OCTOBER 26, 1994
[Happy holiday. Happy holiday to the people of Israel; happy holiday to the people of Jordan. Let this be an end to war, violence and hostile activity. And let us know no more war.]
Your Majesty King Hussein I,
The Foreign Ministers of our countries,
Distinguished guests from all over the world,
The peoples of Jordan and Israel,
From this podium, I look around and I see the Arava. Along the horizon, from the Jordanian side and the Israeli side, I see only a desert. There is almost no life here. There is no water, no well, and not a spring only minefields.
Such were the relations between Israel and Jordan during the last 47 years: a desert. Not one green lear, no trees, not even a single flower.
There comes a time when there is a need to be strong and to make courageous decisions, to overcome the minefields, the drought, the barrenness between our two peoples.
We have known many days of sorrow, you have known many days of grief but bereavement unites us, as does bravery, and we honor those who sacrificed their lives. We both must draw on the springs of our great spiritual resources, to forgive the anguish we caused each other, to clear the minefields that divided us for so many years and to supplant it with fields of plenty.
For nearly two generations, desolation pervaded the heart of our two peoples. The time has now come not merely to dream of a better future but to realize it.
Leaders should clear the path, should show the way, but the road itself must be paved by both peoples. I don’t believe that we would have reached this great moment without the desire for peace in the hearts of both peoples; in the hearts of the soldiers and the intellectuals, in the hearts of the farmers and of the lorry drivers who drive through the Arava highways in Jordan and Israel, in the hearts of teachers and of the little children.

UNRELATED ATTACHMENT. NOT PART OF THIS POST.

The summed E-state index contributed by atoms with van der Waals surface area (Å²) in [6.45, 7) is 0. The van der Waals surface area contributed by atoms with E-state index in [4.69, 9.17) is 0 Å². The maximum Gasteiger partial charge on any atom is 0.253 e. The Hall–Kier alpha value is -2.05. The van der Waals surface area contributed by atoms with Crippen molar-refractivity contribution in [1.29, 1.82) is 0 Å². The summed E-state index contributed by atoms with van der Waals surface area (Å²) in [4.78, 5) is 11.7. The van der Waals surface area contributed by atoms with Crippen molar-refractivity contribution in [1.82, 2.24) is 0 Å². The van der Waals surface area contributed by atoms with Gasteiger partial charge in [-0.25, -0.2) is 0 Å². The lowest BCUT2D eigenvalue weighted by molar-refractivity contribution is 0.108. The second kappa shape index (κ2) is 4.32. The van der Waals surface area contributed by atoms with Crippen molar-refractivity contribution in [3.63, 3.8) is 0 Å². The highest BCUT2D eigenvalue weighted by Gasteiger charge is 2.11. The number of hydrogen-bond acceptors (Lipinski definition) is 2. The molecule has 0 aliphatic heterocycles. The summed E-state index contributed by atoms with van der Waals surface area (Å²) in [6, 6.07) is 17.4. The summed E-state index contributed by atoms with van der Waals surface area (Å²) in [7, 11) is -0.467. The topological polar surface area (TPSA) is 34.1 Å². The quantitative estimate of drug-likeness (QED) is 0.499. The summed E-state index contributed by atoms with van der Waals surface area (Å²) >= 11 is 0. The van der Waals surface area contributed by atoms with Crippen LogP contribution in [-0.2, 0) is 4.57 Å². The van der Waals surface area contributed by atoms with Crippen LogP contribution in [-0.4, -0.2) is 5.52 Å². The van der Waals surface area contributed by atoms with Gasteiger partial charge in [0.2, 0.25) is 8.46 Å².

Both nations were determined that the great revolution in the Middle East would take place in their generation.
From this podium, I look around and I see the Arava and I see you: our generation and the next. We are the ones who will transform this barren place into a fertile oasis. The drab browns and the dull grays will burst forth in living vibrant greens.
Your Majesty, Peace between states if peace between peoples. It is an expression of trust and esteem. I have learned to know and admire the quiet and the smiling power with which you guard your nation and the courage with which you lead your people. It is not only our states that are making peace with each other today, not only our nations that are shaking hands in peace here in the Arava. You and I, your Majesty, are making peace here, our own peace, the peace of soldiers and the peace of friends.
President Clinton, Thank you for your tremendous support throughout the entire process, which was vital for the achievement of this final result.
I would like to thank many others on the Israeli side, on the Jordanian side, that worked very hard day and night that we be allowed to reach this great moment. The Foreign Minister of Israel; the head of our team, Elyakim Rubinstein; Ephraim Halevy; and many others that no doubt contributed a lot to this great achievement.
As dawn broke this morning and a new day began, new life came into the world babies were born in Jerusalem. Babies were born in Amman. But this morning is different.
To the mother of the Jordanian newborn a blessed day to you. To the mother of the Israeli newborn a blessed day to you.
The peace that was born today gives us all the hope that the children born today will never know war between us and their
mothers will know no sorrow.
Allow me to end by the simple words: Shalom, Salaam, Peace.